In a time of economic crisis, it is understandable that many families hit by financial hardships build up sometimes crushing levels of debt. This is often the only option for single-parents or low-earners, particularly those without strong familial ties to their own parents and relatives. Unfortunately, this debt tendentially cycles, leaving the poorest in an even direr financial situation, open to be exploited by loan sharks and other unscrupulous enterprises.
Debt has long been a reality of living on the breadline. This does not make it acceptable, but makes it easier to comprehend in the context of modern dog-eat-dog British capitalism. Yet the problem of debt, one of the principal reasons for the financial collapse in 2007, cannot solely be attributed to the loans taken out by the very poorest. Research carried out in directly before the crisis by Step Change, the UK's leading debt charity, suggested that debt increased proportionally to income.
Debt is no longer a last resort, nor is it solely a resource for the most financially insecure. In contemporary British financial culture, it is no longer shameful to be indebted. In some ways, this is a positive change; by removing the taboo surrounding getting financial help when in need, those struggling might now consult their bank rather than unreliable sources of immediate credit. On the other hand it points toward a worrying economic trend which may well have been at the root of the collapse, namely an increased tendency to borrow money and build up debt.
In a healthy economy, the debt we build up is integral to our financial sector. Whether it be taking out a mortgage or borrowing a smaller sum, these transactions fuel Britain's banks. On the flipside, the build-up of too much debt for any one individual or business is potentially harmful to the economy; if that debt cannot be repaid, that individual or business may find themselves in a situation of bankruptcy.
In 2006, the year before our financial system buckled, the number of people declared bankrupt or having entered into an IVA, an arrangement to avoid bankruptcy, rocketed up to just under 108,000. This was an increase of 40,000 cases upon the year before, of which 15,000 can be attributed to bankruptcy. This appears to be a clear indicator that changes in our attitude to money played a role in the British financial crisis; an increasing number of individuals were burdening themselves with debt that they could not pay off. Britain is clearly less averse to debt now than before, but why?
As a whole, our culture has changed towards debt and the attainment of goods. In a society where we cannot escape advertisements, our children imbibe materialism in virtually every aspect of their lives outside the home. When these children grow old enough to earn their own money, and to spend it as they wish, they often find a discrepancy between what they want and what they can afford. The capitalist society works because every economic group tends to desire the goods and quality of life which belong to those above them in the financial hierarchy. This desire is the motor to work harder, to earn promotion, and most importantly to fuel the capitalist machine.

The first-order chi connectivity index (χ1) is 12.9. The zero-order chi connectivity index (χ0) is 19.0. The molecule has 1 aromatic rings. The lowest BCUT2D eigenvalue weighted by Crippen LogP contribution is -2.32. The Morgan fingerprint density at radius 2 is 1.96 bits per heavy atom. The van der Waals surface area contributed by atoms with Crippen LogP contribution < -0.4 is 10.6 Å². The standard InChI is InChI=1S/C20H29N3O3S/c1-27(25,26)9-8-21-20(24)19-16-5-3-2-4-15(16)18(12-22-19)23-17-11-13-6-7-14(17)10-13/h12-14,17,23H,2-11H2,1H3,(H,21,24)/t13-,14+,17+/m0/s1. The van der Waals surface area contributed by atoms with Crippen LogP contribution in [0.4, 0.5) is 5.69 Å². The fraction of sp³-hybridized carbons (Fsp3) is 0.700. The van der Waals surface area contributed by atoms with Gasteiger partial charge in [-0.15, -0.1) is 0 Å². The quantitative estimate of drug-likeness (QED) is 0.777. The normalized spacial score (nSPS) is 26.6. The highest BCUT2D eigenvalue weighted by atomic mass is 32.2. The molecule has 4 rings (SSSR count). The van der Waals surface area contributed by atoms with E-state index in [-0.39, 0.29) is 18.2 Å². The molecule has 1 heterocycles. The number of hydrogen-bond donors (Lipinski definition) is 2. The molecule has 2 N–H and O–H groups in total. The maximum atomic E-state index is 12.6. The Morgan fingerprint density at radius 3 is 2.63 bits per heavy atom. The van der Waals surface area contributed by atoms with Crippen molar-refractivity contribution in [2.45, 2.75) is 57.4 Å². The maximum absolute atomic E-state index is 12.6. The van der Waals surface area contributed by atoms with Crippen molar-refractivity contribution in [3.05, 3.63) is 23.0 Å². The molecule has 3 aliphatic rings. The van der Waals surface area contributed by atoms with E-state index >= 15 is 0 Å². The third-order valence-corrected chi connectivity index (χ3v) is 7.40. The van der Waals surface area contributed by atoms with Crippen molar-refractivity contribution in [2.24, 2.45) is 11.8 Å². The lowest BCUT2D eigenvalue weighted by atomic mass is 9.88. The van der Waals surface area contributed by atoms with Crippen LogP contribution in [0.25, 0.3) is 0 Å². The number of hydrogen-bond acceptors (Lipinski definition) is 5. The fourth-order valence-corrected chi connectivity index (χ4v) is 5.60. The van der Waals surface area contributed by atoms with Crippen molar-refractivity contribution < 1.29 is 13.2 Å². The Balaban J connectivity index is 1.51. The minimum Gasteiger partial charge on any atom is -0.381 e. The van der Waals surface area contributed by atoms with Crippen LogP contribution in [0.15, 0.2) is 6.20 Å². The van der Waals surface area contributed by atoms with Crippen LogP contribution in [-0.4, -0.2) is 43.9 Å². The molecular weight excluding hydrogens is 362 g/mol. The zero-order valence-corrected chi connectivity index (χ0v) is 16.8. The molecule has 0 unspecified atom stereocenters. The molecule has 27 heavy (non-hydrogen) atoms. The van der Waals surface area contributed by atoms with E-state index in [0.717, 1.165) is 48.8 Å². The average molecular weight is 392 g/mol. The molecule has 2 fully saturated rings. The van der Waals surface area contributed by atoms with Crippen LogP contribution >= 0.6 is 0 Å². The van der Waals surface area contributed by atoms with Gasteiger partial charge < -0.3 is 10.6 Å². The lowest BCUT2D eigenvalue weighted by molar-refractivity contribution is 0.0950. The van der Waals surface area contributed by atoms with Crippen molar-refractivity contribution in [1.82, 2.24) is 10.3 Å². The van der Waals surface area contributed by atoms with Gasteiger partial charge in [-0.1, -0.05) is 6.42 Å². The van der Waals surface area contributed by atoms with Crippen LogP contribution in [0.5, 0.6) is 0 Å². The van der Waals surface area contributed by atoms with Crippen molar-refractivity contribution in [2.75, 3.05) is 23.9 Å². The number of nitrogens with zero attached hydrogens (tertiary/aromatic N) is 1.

Faced with the inevitability of desiring goods which they can not afford, increasing numbers of low- and middle-earners have turned to credit as a short-term solution to the capitalist problem. To blame changing attitudes to debt solely upon materialistic desire would be superficial, however, as there are many other factors at play. It would be fair to state that British society, even now six year after our economy slumped, is no longer debt-averse. In fact, the debate surrounding companies like Wonga and the Church of England's own short-term credit solutions highlights just how integral debt still is to the British financial system.
By heavily and relentlessly indebting our students, the British government is creating a generation of young people insensitive to the potential consequences of debt. In France the very brightest students are paid to go through university, albeit in return for an obligatory period of salaried work in the government or civil service. In Britain, the brightest students are now subject to a minimum debt of nearly £40,000. For today's generation of university graduates, arguably the most intelligent and best educated, mandatory tuition fees alone are roughly equivalent to the average first-time buyer's housing deposit.
The government would argue that this debt is never directly placed upon the student; it is simply extracted piecemeal from their future earnings. Yet when it comes to the question of changing and potentially damaging attitudes to debt, this simply doesn't wash. Whilst there might not be the pressure of imminent bankruptcy associated with other debts of a similar amount, the very fact of knowing that they are indebted to such an extent gives many students a blasé attitude to spending and budgeting.
Obtaining an overdraft is the norm, extending it is hardly out of the ordinary. For those students who simply can't make ends meet, this is perhaps the only way of doing so. For many others, however, taking out another £500 or £1000 to fund excessive expenditure is common; that amount pales in comparison to the debt which they are building up simply by being at university.
It is clear that the government has had to find a way of funding the increasing amounts of students undertaking degrees or other forms of further education. Given the current economic climate and changing attitudes towards debt, the path they have chosen seems ill-advised. By piling debt upon these students, whether or not it is indirect, those in power are actively fermenting the growth of a carefree approach to credit. If nothing is done to address this change, or to further educate young people on the dangers of such practices, we may find ourselves in dire financial straits again when this generation is ruling the country.